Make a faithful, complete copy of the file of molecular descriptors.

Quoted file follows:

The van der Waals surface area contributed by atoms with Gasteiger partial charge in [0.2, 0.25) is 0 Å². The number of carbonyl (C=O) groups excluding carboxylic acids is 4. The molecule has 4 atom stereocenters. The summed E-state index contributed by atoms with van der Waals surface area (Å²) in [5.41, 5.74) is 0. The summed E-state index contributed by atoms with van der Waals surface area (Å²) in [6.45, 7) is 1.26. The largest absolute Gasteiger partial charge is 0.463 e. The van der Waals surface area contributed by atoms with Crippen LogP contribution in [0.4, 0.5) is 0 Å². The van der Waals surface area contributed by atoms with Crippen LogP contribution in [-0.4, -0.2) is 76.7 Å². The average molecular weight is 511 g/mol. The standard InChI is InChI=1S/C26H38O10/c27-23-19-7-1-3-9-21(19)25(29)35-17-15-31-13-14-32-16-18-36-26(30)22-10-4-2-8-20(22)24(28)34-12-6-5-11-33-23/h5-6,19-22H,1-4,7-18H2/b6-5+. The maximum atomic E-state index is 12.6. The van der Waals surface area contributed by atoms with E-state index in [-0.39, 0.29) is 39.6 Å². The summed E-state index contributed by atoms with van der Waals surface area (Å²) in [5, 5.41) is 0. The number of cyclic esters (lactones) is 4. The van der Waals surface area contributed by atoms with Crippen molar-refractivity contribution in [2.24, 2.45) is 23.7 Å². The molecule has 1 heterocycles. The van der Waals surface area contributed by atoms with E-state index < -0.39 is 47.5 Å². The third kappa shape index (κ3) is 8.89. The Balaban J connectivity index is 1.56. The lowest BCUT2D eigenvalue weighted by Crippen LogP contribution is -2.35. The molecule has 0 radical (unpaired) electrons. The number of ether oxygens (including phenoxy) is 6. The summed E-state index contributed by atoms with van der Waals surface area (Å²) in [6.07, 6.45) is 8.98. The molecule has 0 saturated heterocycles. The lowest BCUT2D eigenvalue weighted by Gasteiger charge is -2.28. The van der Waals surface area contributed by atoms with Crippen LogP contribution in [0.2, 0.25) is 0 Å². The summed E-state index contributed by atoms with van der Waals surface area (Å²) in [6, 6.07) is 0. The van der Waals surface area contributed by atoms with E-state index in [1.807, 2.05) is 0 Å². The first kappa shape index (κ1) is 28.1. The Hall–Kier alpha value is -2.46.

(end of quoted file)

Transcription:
The van der Waals surface area contributed by atoms with Gasteiger partial charge in [0.2, 0.25) is 0 Å². The number of carbonyl (C=O) groups excluding carboxylic acids is 4. The molecule has 4 atom stereocenters. The summed E-state index contributed by atoms with van der Waals surface area (Å²) in [5.41, 5.74) is 0. The summed E-state index contributed by atoms with van der Waals surface area (Å²) in [6.45, 7) is 1.26. The largest absolute Gasteiger partial charge is 0.463 e. The van der Waals surface area contributed by atoms with Crippen LogP contribution in [0.4, 0.5) is 0 Å². The van der Waals surface area contributed by atoms with Crippen LogP contribution in [-0.4, -0.2) is 76.7 Å². The average molecular weight is 511 g/mol. The standard InChI is InChI=1S/C26H38O10/c27-23-19-7-1-3-9-21(19)25(29)35-17-15-31-13-14-32-16-18-36-26(30)22-10-4-2-8-20(22)24(28)34-12-6-5-11-33-23/h5-6,19-22H,1-4,7-18H2/b6-5+. The maximum atomic E-state index is 12.6. The van der Waals surface area contributed by atoms with E-state index in [-0.39, 0.29) is 39.6 Å². The summed E-state index contributed by atoms with van der Waals surface area (Å²) in [5, 5.41) is 0. The number of cyclic esters (lactones) is 4. The van der Waals surface area contributed by atoms with Crippen molar-refractivity contribution in [2.24, 2.45) is 23.7 Å². The molecule has 1 heterocycles. The van der Waals surface area contributed by atoms with E-state index < -0.39 is 47.5 Å². The third kappa shape index (κ3) is 8.89. The Balaban J connectivity index is 1.56. The lowest BCUT2D eigenvalue weighted by Crippen LogP contribution is -2.35. The molecule has 0 radical (unpaired) electrons. The number of ether oxygens (including phenoxy) is 6. The summed E-state index contributed by atoms with van der Waals surface area (Å²) in [6.07, 6.45) is 8.98. The molecule has 0 saturated heterocycles. The lowest BCUT2D eigenvalue weighted by Gasteiger charge is -2.28. The van der Waals surface area contributed by atoms with Crippen LogP contribution in [0.2, 0.25) is 0 Å². The summed E-state index contributed by atoms with van der Waals surface area (Å²) in [6, 6.07) is 0. The van der Waals surface area contributed by atoms with E-state index in [1.807, 2.05) is 0 Å². The first kappa shape index (κ1) is 28.1. The Hall–Kier alpha value is -2.46.